My First Passive Investment in a Syndication
Updated: Jan 3
Once I got the bug for investing in real estate, I quickly moved past single family rentals and jumped straight into educating myself about multifamily; more specifically, commercial multifamily (anything 5 units or more).
I was fascinated by the concept of forcing appreciation instead of relying on the market to determine the value of the property.
In my quest to learn about everything multifamily, I came across a new concept called Syndication, which is when a group of investors pool their money together to purchase an asset, and is the process by which the majority of large apartment buildings in the U.S. are purchased & owned.
The more educated I got, the more I realized how many different ways there are to benefit from investing in apartments, and decided this was the method I wanted to master.
I ultimately wanted to be a deal sponsor/general partner (GP), but felt that first it would be a good idea to invest on the passive side and get an idea how a seasoned operator does business.
How I Met the General Partners
After countless books, blogs & podcasts on the subject, I felt that the next step was to get to some in-person educational events and meet some people who actually own apartments, both on the active and passive side.
In the Fall of 2019, I would travel to Dallas multiple times to learn more about buying apartments and network with owners and investors.
I met so many awesome people who own thousands of units and had been investing in apartments for many years.
They were all happy to share their knowledge and lend a helping hand.
I came across one individual who I developed a strong rapport with and kept in touch with over the following months.
After my networking events in Dallas, I began receiving a good amount of opportunities to passively invest.
It wasn’t until mid January of 2020 that I received one that I really liked, and it happened to be from the operator who I had developed a strong rapport with during the events.
The offering looked like this:
200 unit, B class, value-add in Dallas, TX
8% projected Cash on Cash return (to be distributed quarterly)
88% projected total return
5 year hold period
Minimum investment: $50K
This is a pretty common offering in the syndication world, give or take a couple percentage points in the returns. The strategy to add value is as follows:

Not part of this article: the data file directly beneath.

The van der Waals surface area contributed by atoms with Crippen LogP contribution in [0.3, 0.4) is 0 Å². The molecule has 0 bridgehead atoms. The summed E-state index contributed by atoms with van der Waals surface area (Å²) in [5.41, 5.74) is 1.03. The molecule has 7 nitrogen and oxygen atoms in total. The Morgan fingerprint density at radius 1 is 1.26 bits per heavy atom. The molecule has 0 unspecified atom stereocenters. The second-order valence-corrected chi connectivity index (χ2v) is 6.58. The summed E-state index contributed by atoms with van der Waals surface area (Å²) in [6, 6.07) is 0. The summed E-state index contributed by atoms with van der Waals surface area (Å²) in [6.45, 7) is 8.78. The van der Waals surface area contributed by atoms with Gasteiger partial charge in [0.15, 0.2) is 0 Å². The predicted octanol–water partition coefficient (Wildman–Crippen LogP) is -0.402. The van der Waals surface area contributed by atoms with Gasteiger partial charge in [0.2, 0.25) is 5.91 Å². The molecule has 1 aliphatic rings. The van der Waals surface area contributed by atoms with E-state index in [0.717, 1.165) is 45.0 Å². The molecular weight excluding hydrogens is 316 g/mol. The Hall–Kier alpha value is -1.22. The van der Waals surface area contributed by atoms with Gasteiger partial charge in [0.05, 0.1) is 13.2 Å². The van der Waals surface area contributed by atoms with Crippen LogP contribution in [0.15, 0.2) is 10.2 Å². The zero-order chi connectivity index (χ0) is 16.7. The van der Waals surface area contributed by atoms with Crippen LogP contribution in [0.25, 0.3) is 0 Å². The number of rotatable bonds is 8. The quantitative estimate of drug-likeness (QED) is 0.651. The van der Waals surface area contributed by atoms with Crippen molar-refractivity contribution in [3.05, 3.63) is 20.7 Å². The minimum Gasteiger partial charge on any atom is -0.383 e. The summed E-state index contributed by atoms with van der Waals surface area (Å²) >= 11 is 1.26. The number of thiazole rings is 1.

Burn off loss to lease with unit upgrades (bring below market rents up to market rate)
Implement water savings program (reduce expenses)
Hire professional property management (optimize efficiency)
Cost segregation w/ bonus depreciation (tax bennies)
Construct fenced yards for $75/mo premium (increase income)
Washer/dryer installation for $40/mo premium (increase income)
Conservative 68% Loan to Value ratio (conservative leverage)
The reason i liked this deal most was not because of the potential returns or the business plan.
After seeing enough of these deals, they all kind of blend together.
The reason I chose to invest in this deal is because of the GP team.
Aside from the GP that I knew, there were multiple other team members who would be GP’s that I thought highly of.
Although I saw no issues with the business plan and return structure, I was betting on the jockey, not the horse.
Wiring the Money
Despite having as much faith and trust as I possibly could in the GP team, I was still a nervous wreck when it came time to wire my $50K to the escrow account.
I’d done this once before when I was buying my personal residence, but that was different.
I was fully entrusting someone else with $50K of my hard earned money.
This was more than just a $50k wire to me.
Just a few years prior to this, I was up to my neck in student loan debt and avoiding calls from collectors.
I had to exercise a tremendous amount of discipline to get out of debt and save this money.
This would be the first milestone in my journey to becoming an apartment syndicator and ultimately to financial independence.